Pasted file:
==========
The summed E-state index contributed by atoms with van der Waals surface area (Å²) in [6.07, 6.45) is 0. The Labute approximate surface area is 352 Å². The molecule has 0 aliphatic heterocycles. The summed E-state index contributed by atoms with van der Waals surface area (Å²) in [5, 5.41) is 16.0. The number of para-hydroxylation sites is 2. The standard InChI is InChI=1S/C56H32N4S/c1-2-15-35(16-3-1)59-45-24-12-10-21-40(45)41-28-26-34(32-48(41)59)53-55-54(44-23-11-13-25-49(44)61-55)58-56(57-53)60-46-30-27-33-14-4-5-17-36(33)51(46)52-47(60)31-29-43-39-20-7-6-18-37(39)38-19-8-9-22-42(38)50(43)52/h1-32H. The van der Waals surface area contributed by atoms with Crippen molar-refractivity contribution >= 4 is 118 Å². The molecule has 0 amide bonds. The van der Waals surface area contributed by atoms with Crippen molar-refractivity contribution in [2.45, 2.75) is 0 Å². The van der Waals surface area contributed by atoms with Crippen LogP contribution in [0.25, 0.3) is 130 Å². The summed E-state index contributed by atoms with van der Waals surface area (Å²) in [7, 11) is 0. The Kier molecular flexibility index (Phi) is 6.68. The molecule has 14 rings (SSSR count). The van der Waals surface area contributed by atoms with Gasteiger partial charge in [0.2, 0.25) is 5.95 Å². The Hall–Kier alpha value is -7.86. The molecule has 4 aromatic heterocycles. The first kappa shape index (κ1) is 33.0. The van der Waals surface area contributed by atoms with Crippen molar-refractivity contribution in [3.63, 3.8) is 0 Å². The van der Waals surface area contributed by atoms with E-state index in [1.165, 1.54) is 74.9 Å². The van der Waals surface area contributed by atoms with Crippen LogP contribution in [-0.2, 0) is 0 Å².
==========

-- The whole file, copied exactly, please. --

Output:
The summed E-state index contributed by atoms with van der Waals surface area (Å²) in [6.07, 6.45) is 0. The Labute approximate surface area is 352 Å². The molecule has 0 aliphatic heterocycles. The summed E-state index contributed by atoms with van der Waals surface area (Å²) in [5, 5.41) is 16.0. The number of para-hydroxylation sites is 2. The standard InChI is InChI=1S/C56H32N4S/c1-2-15-35(16-3-1)59-45-24-12-10-21-40(45)41-28-26-34(32-48(41)59)53-55-54(44-23-11-13-25-49(44)61-55)58-56(57-53)60-46-30-27-33-14-4-5-17-36(33)51(46)52-47(60)31-29-43-39-20-7-6-18-37(39)38-19-8-9-22-42(38)50(43)52/h1-32H. The van der Waals surface area contributed by atoms with Crippen molar-refractivity contribution >= 4 is 118 Å². The molecule has 0 amide bonds. The van der Waals surface area contributed by atoms with Crippen molar-refractivity contribution in [2.45, 2.75) is 0 Å². The van der Waals surface area contributed by atoms with Crippen LogP contribution in [0.25, 0.3) is 130 Å². The summed E-state index contributed by atoms with van der Waals surface area (Å²) in [7, 11) is 0. The Kier molecular flexibility index (Phi) is 6.68. The molecule has 14 rings (SSSR count). The van der Waals surface area contributed by atoms with Gasteiger partial charge in [0.2, 0.25) is 5.95 Å². The Hall–Kier alpha value is -7.86. The molecule has 4 aromatic heterocycles. The first kappa shape index (κ1) is 33.0. The van der Waals surface area contributed by atoms with Crippen molar-refractivity contribution in [3.63, 3.8) is 0 Å². The van der Waals surface area contributed by atoms with E-state index in [1.165, 1.54) is 74.9 Å². The van der Waals surface area contributed by atoms with Crippen LogP contribution in [-0.2, 0) is 0 Å².